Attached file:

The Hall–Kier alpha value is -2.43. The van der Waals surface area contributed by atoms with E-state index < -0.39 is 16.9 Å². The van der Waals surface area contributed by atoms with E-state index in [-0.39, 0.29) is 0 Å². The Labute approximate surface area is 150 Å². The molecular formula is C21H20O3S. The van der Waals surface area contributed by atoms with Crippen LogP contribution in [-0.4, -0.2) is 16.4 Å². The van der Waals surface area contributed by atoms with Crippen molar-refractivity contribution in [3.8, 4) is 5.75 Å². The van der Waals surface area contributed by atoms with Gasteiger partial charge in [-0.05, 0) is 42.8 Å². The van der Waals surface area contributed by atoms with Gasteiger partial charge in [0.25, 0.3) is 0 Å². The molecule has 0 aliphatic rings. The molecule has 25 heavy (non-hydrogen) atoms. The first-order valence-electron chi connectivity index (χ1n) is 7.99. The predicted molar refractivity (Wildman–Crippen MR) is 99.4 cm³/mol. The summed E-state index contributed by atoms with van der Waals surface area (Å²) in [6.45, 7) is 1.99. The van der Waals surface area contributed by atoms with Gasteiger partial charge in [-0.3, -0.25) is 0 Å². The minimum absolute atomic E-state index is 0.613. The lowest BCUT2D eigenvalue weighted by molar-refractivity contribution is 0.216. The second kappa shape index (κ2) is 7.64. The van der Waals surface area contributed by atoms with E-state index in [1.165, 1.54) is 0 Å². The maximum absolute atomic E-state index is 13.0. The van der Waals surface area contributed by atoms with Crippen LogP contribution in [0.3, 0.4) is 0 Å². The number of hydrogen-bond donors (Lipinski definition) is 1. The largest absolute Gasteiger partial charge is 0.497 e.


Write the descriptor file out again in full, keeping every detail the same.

The Hall–Kier alpha value is -2.43. The van der Waals surface area contributed by atoms with E-state index < -0.39 is 16.9 Å². The van der Waals surface area contributed by atoms with E-state index in [-0.39, 0.29) is 0 Å². The Labute approximate surface area is 150 Å². The molecular formula is C21H20O3S. The van der Waals surface area contributed by atoms with Crippen LogP contribution in [-0.4, -0.2) is 16.4 Å². The van der Waals surface area contributed by atoms with Crippen molar-refractivity contribution in [3.8, 4) is 5.75 Å². The van der Waals surface area contributed by atoms with Gasteiger partial charge in [-0.05, 0) is 42.8 Å². The van der Waals surface area contributed by atoms with Gasteiger partial charge in [0.25, 0.3) is 0 Å². The molecule has 0 aliphatic rings. The molecule has 25 heavy (non-hydrogen) atoms. The first-order valence-electron chi connectivity index (χ1n) is 7.99. The predicted molar refractivity (Wildman–Crippen MR) is 99.4 cm³/mol. The summed E-state index contributed by atoms with van der Waals surface area (Å²) in [6.45, 7) is 1.99. The van der Waals surface area contributed by atoms with Gasteiger partial charge in [-0.3, -0.25) is 0 Å². The minimum absolute atomic E-state index is 0.613. The lowest BCUT2D eigenvalue weighted by molar-refractivity contribution is 0.216. The second kappa shape index (κ2) is 7.64. The van der Waals surface area contributed by atoms with E-state index in [1.165, 1.54) is 0 Å². The maximum absolute atomic E-state index is 13.0. The van der Waals surface area contributed by atoms with Crippen LogP contribution in [0.3, 0.4) is 0 Å². The number of hydrogen-bond donors (Lipinski definition) is 1. The largest absolute Gasteiger partial charge is 0.497 e.